After nearly 20 years, Rob Collier plans to leave the role of president and CEO of the Council of Michigan Foundations, which is based in Grand Haven. But before Collier departs the position by the end of 2018, he’s still got “a lot of mischief that has to be created yet this year.” In his final months, Collier says he hopes to focus on a couple of key policy issues that are top of mind not only for the Council’s nonprofit and foundation membership, but also for its corporate philanthropic partners. In an interview with MiBiz, Collier also talked about how to prepare the next generation of leadership at the Council.
The potential effects of recently-passed federal tax reforms loom large on the minds of Michigan’s philanthropic leaders for 2018.
GRAND HAVEN — Foundations in Michigan are preparing to make financial investments designed to solve social issues while also increasing their asset funding pool.
GRAND RAPIDS — Adding clarity to the definition of the word “charitable” as it applies to Michigan nonprofits could enable more organizations to claim tax-exempt status.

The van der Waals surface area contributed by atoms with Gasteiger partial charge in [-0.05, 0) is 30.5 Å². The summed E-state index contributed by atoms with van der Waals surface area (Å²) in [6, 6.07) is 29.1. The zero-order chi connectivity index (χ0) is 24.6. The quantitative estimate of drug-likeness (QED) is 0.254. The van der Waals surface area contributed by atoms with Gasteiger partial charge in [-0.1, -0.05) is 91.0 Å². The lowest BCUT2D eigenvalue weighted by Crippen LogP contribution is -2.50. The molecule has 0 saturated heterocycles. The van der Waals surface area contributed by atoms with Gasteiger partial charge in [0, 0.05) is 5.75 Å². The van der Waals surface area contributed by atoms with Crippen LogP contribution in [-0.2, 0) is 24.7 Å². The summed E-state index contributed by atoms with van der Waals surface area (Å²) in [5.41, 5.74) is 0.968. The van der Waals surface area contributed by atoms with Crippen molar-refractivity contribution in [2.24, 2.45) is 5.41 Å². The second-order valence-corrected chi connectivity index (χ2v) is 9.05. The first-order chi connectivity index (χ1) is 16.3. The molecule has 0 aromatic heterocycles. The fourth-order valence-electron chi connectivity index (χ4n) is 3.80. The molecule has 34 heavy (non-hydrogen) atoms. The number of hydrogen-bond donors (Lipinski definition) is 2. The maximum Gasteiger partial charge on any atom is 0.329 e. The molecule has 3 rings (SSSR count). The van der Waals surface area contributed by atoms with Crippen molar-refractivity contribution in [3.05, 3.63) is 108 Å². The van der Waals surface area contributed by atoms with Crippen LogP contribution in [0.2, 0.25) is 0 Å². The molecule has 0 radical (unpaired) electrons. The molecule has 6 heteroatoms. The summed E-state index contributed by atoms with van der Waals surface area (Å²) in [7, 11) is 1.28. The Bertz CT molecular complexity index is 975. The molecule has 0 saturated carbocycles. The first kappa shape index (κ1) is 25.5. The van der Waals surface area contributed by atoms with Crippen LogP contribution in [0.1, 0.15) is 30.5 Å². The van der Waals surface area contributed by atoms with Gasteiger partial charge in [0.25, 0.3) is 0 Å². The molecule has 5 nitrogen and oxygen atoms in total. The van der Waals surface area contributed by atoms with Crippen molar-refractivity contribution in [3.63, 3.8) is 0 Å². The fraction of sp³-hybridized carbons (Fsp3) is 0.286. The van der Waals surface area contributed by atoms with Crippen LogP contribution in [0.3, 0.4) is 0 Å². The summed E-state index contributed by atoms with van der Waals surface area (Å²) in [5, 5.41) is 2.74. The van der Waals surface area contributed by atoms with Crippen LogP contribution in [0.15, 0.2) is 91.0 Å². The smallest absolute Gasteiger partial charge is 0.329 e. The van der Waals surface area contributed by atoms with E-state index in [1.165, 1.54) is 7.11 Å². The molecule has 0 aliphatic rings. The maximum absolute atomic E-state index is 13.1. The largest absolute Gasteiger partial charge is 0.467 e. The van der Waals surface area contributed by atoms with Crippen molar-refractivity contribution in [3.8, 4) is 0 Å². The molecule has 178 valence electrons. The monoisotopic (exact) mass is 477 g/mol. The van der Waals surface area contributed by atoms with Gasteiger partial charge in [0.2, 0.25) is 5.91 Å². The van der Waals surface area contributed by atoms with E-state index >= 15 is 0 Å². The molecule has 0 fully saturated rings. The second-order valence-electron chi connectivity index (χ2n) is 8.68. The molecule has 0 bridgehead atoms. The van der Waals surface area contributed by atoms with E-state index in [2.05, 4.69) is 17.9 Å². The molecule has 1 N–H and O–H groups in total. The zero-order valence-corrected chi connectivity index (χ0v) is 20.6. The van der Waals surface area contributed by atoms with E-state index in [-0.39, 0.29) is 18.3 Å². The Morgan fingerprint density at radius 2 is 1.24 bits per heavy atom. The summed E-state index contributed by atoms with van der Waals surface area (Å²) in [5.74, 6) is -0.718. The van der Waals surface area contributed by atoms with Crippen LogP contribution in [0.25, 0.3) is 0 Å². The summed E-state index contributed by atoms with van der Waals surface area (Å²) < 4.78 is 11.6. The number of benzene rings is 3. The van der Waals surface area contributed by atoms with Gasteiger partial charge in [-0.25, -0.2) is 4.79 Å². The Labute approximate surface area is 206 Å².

LANSING — Farmers in Michigan are becoming increasingly dependent on guest workers to fill a void left by migrant laborers who are opting out of coming to the state to harvest crops.
To date, nonprofit leaders have looked skeptically at the concept of compensating board members for their “volunteer” service.
For 2017, Rob Collier at the Grand Haven-based Council of Michigan Foundations is keeping one eye on Washington and one on Lansing. Collier cited potentially detrimental proposals coming out of the federal level, with beneficial legislation under review at the state level.
Bolstered by stable growth and strong support from government agencies, Michigan nonprofits look ahead to forging new partnerships to address the state’s unique set of challenges.